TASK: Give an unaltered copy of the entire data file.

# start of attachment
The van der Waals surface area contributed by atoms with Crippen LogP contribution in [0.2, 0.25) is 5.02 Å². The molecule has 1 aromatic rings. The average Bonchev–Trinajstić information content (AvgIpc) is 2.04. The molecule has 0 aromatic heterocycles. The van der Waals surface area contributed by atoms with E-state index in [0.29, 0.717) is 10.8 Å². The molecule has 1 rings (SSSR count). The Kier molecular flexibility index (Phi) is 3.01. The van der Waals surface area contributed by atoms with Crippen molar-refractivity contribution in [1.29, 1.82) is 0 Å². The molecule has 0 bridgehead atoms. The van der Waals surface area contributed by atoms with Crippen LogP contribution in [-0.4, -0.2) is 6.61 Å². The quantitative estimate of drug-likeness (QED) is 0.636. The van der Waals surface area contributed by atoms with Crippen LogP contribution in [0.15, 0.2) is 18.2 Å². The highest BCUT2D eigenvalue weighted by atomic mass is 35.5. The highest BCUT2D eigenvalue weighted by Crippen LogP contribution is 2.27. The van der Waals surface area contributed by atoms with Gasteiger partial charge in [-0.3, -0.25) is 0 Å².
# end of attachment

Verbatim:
The van der Waals surface area contributed by atoms with Crippen LogP contribution in [0.2, 0.25) is 5.02 Å². The molecule has 1 aromatic rings. The average Bonchev–Trinajstić information content (AvgIpc) is 2.04. The molecule has 0 aromatic heterocycles. The van der Waals surface area contributed by atoms with E-state index in [0.29, 0.717) is 10.8 Å². The molecule has 1 rings (SSSR count). The Kier molecular flexibility index (Phi) is 3.01. The van der Waals surface area contributed by atoms with Crippen molar-refractivity contribution in [1.29, 1.82) is 0 Å². The molecule has 0 bridgehead atoms. The van der Waals surface area contributed by atoms with Crippen LogP contribution in [-0.4, -0.2) is 6.61 Å². The quantitative estimate of drug-likeness (QED) is 0.636. The van der Waals surface area contributed by atoms with Crippen LogP contribution in [0.15, 0.2) is 18.2 Å². The highest BCUT2D eigenvalue weighted by atomic mass is 35.5. The highest BCUT2D eigenvalue weighted by Crippen LogP contribution is 2.27. The van der Waals surface area contributed by atoms with Gasteiger partial charge in [-0.3, -0.25) is 0 Å².